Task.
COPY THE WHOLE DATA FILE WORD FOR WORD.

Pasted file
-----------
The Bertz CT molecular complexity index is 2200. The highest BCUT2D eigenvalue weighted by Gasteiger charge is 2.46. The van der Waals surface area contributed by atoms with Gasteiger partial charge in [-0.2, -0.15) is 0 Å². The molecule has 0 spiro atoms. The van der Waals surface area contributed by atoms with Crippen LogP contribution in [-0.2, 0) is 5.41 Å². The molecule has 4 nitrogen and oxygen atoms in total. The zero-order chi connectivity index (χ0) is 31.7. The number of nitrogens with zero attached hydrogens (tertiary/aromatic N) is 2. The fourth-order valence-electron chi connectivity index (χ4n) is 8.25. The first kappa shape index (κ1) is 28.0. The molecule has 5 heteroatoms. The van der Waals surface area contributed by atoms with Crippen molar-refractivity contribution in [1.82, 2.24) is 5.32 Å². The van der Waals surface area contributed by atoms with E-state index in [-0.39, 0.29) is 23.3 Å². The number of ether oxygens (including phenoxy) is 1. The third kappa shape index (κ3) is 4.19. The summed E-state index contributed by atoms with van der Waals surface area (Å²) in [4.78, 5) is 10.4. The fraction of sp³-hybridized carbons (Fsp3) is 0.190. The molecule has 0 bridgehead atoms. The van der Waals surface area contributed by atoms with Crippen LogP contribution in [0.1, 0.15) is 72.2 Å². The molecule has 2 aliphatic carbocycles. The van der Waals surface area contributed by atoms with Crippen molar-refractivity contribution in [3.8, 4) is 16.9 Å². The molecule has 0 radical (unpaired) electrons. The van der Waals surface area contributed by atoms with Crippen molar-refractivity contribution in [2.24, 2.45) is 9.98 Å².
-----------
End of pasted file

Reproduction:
The Bertz CT molecular complexity index is 2200. The highest BCUT2D eigenvalue weighted by Gasteiger charge is 2.46. The van der Waals surface area contributed by atoms with Gasteiger partial charge in [-0.2, -0.15) is 0 Å². The molecule has 0 spiro atoms. The van der Waals surface area contributed by atoms with Crippen LogP contribution in [-0.2, 0) is 5.41 Å². The molecule has 4 nitrogen and oxygen atoms in total. The zero-order chi connectivity index (χ0) is 31.7. The number of nitrogens with zero attached hydrogens (tertiary/aromatic N) is 2. The fourth-order valence-electron chi connectivity index (χ4n) is 8.25. The first kappa shape index (κ1) is 28.0. The molecule has 5 heteroatoms. The van der Waals surface area contributed by atoms with Crippen molar-refractivity contribution in [1.82, 2.24) is 5.32 Å². The van der Waals surface area contributed by atoms with E-state index in [-0.39, 0.29) is 23.3 Å². The number of ether oxygens (including phenoxy) is 1. The third kappa shape index (κ3) is 4.19. The summed E-state index contributed by atoms with van der Waals surface area (Å²) in [4.78, 5) is 10.4. The fraction of sp³-hybridized carbons (Fsp3) is 0.190. The molecule has 0 bridgehead atoms. The van der Waals surface area contributed by atoms with Crippen LogP contribution in [0.1, 0.15) is 72.2 Å². The molecule has 2 aliphatic carbocycles. The van der Waals surface area contributed by atoms with Crippen molar-refractivity contribution in [3.8, 4) is 16.9 Å². The molecule has 0 radical (unpaired) electrons. The van der Waals surface area contributed by atoms with Crippen molar-refractivity contribution in [2.24, 2.45) is 9.98 Å².